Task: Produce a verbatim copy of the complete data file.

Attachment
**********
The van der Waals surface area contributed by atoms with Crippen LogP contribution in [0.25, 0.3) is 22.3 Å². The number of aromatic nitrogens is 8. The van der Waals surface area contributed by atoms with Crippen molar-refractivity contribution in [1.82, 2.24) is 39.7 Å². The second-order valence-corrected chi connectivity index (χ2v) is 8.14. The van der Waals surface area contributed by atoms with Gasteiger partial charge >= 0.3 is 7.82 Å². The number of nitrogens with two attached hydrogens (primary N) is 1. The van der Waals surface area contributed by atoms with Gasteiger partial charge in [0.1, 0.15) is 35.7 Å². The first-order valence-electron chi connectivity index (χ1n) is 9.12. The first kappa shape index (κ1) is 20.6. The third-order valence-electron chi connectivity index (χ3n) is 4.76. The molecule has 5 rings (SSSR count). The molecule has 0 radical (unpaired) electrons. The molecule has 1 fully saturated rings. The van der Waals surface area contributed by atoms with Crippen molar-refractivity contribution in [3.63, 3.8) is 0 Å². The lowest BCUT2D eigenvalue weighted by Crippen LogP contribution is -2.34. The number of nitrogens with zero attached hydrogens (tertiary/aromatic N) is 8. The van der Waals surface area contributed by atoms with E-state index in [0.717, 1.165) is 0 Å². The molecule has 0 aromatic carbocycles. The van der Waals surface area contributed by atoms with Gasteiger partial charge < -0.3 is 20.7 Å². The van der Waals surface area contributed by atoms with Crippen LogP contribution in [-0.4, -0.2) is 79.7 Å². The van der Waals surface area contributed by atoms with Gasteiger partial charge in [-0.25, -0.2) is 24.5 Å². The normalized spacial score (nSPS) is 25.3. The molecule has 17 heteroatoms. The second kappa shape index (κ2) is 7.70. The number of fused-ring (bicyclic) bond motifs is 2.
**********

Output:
The van der Waals surface area contributed by atoms with Crippen LogP contribution in [0.25, 0.3) is 22.3 Å². The number of aromatic nitrogens is 8. The van der Waals surface area contributed by atoms with Crippen molar-refractivity contribution in [1.82, 2.24) is 39.7 Å². The second-order valence-corrected chi connectivity index (χ2v) is 8.14. The van der Waals surface area contributed by atoms with Gasteiger partial charge >= 0.3 is 7.82 Å². The number of nitrogens with two attached hydrogens (primary N) is 1. The van der Waals surface area contributed by atoms with Gasteiger partial charge in [0.1, 0.15) is 35.7 Å². The first-order valence-electron chi connectivity index (χ1n) is 9.12. The first kappa shape index (κ1) is 20.6. The third-order valence-electron chi connectivity index (χ3n) is 4.76. The molecule has 5 rings (SSSR count). The molecule has 0 radical (unpaired) electrons. The molecule has 1 fully saturated rings. The van der Waals surface area contributed by atoms with Crippen molar-refractivity contribution in [3.63, 3.8) is 0 Å². The lowest BCUT2D eigenvalue weighted by Crippen LogP contribution is -2.34. The number of nitrogens with zero attached hydrogens (tertiary/aromatic N) is 8. The van der Waals surface area contributed by atoms with E-state index in [0.717, 1.165) is 0 Å². The molecule has 0 aromatic carbocycles. The van der Waals surface area contributed by atoms with Gasteiger partial charge < -0.3 is 20.7 Å². The van der Waals surface area contributed by atoms with Crippen LogP contribution in [-0.4, -0.2) is 79.7 Å². The van der Waals surface area contributed by atoms with Gasteiger partial charge in [-0.25, -0.2) is 24.5 Å². The normalized spacial score (nSPS) is 25.3. The molecule has 17 heteroatoms. The second kappa shape index (κ2) is 7.70. The number of fused-ring (bicyclic) bond motifs is 2.